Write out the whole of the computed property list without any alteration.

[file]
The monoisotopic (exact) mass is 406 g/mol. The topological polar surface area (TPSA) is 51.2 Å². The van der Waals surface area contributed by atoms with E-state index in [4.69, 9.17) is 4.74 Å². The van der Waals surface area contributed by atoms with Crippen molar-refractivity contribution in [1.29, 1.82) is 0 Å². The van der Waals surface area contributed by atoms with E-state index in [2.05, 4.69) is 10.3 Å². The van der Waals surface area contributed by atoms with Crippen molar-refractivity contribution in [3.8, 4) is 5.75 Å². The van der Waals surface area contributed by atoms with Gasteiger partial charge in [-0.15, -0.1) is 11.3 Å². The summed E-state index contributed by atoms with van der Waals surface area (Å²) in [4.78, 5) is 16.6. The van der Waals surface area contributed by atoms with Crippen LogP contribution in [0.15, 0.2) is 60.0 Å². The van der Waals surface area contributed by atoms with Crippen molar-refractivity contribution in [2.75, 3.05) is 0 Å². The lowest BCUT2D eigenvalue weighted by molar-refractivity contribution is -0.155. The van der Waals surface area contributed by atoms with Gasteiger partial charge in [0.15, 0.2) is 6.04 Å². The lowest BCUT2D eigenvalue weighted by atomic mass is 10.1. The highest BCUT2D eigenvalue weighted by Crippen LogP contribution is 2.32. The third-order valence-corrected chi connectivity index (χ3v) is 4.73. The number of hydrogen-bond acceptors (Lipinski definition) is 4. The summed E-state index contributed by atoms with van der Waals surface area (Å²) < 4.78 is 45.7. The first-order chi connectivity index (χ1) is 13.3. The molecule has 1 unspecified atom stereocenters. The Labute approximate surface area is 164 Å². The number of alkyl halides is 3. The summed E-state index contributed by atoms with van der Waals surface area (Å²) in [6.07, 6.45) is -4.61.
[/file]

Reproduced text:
The monoisotopic (exact) mass is 406 g/mol. The topological polar surface area (TPSA) is 51.2 Å². The van der Waals surface area contributed by atoms with E-state index in [4.69, 9.17) is 4.74 Å². The van der Waals surface area contributed by atoms with Crippen molar-refractivity contribution in [1.29, 1.82) is 0 Å². The van der Waals surface area contributed by atoms with E-state index in [2.05, 4.69) is 10.3 Å². The van der Waals surface area contributed by atoms with Crippen molar-refractivity contribution in [3.8, 4) is 5.75 Å². The van der Waals surface area contributed by atoms with Gasteiger partial charge in [-0.15, -0.1) is 11.3 Å². The summed E-state index contributed by atoms with van der Waals surface area (Å²) in [4.78, 5) is 16.6. The van der Waals surface area contributed by atoms with Crippen LogP contribution in [0.15, 0.2) is 60.0 Å². The van der Waals surface area contributed by atoms with Crippen molar-refractivity contribution in [2.75, 3.05) is 0 Å². The lowest BCUT2D eigenvalue weighted by molar-refractivity contribution is -0.155. The van der Waals surface area contributed by atoms with Gasteiger partial charge in [0.15, 0.2) is 6.04 Å². The lowest BCUT2D eigenvalue weighted by atomic mass is 10.1. The highest BCUT2D eigenvalue weighted by Crippen LogP contribution is 2.32. The third-order valence-corrected chi connectivity index (χ3v) is 4.73. The number of hydrogen-bond acceptors (Lipinski definition) is 4. The summed E-state index contributed by atoms with van der Waals surface area (Å²) < 4.78 is 45.7. The first-order chi connectivity index (χ1) is 13.3. The molecule has 1 unspecified atom stereocenters. The Labute approximate surface area is 164 Å². The number of alkyl halides is 3. The summed E-state index contributed by atoms with van der Waals surface area (Å²) in [6.07, 6.45) is -4.61.